Stinky enjoys his stinky yet simple life. His cave has bats and bugs and a pet toad named Wartbelly. He has an abundant supply of pickled bananas, pickled eggs, and pickled onions. The moment he leaves his cave, his neighbors call him by name. "Hi, Stinky," says the squirrel and dragonfly. "Good morning, Stinky," says the bird and the porcupine. Even the turtle, frogs, and alligator greet Stinky.
His swamp has mushy, mucky mud and a bottomless pit and an onion patch and wonderfully stinky smell. Best of all, it’s all his. Ah…home smelly home.
Stinky must be careful, however, because on the other side of the swamp is a town. “Towns have kids,” Stinky explains, “and kids don’t like swamps. They like to take baths!” How could a monster befriend anyone who doesn’t like mud or slugs or smelly monsters like him? “I stay away from them,” he declares.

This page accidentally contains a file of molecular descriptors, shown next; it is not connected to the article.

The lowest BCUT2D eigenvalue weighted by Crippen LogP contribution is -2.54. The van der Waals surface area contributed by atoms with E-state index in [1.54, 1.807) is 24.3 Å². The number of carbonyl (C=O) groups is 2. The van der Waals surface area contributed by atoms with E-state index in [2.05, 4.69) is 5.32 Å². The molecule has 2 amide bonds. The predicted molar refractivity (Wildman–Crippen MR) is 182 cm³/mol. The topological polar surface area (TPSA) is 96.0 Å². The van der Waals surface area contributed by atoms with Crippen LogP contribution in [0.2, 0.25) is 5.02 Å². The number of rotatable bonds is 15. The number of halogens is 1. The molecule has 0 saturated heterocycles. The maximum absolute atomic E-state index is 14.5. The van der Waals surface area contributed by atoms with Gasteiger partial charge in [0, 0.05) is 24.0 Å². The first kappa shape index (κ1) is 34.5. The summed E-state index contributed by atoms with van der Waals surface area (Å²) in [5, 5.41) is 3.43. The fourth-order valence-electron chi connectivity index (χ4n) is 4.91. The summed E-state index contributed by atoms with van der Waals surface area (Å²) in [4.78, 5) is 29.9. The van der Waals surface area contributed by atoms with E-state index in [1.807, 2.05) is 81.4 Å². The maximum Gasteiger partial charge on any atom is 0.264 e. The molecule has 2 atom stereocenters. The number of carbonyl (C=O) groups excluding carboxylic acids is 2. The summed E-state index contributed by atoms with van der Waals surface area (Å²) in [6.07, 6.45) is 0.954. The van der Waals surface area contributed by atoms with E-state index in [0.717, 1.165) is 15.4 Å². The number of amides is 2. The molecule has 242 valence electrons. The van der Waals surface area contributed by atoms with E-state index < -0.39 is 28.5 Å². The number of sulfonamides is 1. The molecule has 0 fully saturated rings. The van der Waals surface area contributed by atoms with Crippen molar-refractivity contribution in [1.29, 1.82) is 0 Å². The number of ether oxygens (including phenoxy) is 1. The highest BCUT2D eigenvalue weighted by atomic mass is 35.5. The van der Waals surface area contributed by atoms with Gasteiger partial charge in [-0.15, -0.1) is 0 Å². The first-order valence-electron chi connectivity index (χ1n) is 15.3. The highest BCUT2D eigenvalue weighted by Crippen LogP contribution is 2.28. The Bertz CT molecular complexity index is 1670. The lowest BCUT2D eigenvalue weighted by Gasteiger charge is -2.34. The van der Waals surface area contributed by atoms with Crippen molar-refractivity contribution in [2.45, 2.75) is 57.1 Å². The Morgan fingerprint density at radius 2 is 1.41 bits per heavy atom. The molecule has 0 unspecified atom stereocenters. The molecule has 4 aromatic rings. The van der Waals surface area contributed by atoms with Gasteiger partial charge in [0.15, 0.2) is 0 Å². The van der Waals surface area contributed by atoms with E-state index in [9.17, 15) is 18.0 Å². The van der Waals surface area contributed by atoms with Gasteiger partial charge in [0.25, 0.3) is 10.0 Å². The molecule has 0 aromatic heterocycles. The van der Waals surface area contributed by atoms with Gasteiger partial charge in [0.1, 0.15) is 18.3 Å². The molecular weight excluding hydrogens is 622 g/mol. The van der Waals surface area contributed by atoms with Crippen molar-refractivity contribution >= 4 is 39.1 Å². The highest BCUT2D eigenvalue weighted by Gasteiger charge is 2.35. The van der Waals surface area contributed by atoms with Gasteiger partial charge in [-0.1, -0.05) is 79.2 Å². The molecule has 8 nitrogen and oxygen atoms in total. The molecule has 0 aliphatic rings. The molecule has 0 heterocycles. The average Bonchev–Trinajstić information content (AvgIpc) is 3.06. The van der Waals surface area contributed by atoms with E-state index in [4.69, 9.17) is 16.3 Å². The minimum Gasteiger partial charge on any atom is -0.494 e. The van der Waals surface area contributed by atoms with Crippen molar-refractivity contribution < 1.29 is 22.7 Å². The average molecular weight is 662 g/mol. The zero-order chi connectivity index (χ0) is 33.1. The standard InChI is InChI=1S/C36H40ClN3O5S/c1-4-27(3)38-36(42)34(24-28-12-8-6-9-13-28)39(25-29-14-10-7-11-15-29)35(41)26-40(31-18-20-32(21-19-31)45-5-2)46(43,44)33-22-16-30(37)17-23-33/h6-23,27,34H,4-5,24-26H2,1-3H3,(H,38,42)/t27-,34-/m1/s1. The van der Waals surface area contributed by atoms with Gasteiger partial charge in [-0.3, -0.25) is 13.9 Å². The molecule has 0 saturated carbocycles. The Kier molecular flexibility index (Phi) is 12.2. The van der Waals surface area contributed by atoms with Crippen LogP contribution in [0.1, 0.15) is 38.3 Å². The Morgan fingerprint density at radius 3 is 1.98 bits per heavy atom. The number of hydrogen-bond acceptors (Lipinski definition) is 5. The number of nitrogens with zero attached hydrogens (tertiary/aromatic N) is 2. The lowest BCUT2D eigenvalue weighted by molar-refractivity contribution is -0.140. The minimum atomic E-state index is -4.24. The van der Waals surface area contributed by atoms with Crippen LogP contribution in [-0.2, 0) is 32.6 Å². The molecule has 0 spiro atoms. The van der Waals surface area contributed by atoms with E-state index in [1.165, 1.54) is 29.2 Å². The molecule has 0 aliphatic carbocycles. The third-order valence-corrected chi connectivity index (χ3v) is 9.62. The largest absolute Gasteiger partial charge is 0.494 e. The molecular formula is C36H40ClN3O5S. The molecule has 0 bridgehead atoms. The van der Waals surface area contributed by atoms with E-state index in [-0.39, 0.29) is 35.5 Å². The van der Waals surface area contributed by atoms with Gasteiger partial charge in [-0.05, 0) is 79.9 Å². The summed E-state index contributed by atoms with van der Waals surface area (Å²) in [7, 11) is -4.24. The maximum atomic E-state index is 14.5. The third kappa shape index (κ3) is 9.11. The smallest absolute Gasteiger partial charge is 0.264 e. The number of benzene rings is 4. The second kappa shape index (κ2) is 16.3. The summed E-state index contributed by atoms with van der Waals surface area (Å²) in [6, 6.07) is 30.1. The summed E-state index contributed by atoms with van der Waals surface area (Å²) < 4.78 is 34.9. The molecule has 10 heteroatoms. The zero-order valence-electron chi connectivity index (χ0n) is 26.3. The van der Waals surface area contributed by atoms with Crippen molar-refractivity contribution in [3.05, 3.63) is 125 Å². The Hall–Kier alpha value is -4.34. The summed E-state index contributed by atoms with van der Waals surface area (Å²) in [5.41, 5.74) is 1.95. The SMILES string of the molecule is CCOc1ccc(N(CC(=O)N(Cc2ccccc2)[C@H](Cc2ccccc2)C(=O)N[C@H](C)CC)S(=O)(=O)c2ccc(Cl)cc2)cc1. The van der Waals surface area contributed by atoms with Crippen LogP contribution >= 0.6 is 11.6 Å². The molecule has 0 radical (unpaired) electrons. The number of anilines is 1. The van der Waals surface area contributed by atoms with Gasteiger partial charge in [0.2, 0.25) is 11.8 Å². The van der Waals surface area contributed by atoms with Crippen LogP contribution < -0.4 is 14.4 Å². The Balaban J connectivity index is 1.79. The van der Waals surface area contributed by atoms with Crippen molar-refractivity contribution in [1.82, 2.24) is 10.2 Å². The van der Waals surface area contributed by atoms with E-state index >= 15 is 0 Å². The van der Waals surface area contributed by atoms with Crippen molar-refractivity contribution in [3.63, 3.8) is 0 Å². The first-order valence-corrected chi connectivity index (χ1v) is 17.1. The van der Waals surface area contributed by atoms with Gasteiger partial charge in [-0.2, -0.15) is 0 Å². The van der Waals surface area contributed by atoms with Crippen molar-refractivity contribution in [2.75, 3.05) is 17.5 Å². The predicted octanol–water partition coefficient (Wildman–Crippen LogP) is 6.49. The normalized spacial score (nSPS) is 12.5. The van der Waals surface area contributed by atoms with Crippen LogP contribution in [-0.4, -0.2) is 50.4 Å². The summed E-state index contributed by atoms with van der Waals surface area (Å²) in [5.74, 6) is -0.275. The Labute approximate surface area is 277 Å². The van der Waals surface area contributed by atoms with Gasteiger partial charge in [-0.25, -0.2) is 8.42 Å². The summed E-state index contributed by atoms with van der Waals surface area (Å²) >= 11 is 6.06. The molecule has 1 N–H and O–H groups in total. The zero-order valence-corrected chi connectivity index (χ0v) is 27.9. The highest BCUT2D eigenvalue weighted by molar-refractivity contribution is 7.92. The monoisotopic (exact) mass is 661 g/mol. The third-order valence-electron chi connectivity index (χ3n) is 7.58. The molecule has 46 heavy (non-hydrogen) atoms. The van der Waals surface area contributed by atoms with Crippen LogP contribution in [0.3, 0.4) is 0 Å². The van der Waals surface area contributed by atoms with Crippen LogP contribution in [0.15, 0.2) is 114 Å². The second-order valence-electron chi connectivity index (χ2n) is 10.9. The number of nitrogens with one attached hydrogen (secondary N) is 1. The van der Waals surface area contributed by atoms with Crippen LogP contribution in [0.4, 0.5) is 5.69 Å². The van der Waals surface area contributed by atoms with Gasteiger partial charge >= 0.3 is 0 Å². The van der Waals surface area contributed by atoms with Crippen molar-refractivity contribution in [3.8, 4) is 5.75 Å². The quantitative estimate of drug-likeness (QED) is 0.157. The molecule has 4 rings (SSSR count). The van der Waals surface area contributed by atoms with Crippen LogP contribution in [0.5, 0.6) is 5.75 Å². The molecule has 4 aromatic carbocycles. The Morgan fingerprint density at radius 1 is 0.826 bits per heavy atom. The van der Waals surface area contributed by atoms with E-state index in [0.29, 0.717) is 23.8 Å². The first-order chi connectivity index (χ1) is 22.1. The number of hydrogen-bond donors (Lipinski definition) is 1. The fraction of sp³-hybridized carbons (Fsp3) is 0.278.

Stinky does all he can to avoid kids, but what can he do when a kid wanders onto his territory? A kid! In his swamp! Stinky tries to get rid of the boy. He tries to stink him out with Wartbelly. He steals his hammer and tries scaring him with a ghost costume. Nothing works. Stinky’s final plan? Give up.
In his frustration Stinky gets himself into quite a predicament – trapped at the bottom of the bottomless pit! (“Well, maybe not a bottomless pit!” Stinky realizes. “But it’s very deep.”) And who is the only person in the swamp to hear his cries? Yep, it’s the boy, Nick.
Now Stinky’s only hope is something he has always tried to avoid. A kid! More specifically, the boy he tried so desperately to run out of his swamp.
Eleanor Davis’ book is a great addition to the Toon Book library, and a great addition to any classroom library with emerging readers, especially readers whose likes and dislikes include mushy, mucky mud, slimy slugs, and stinky smells.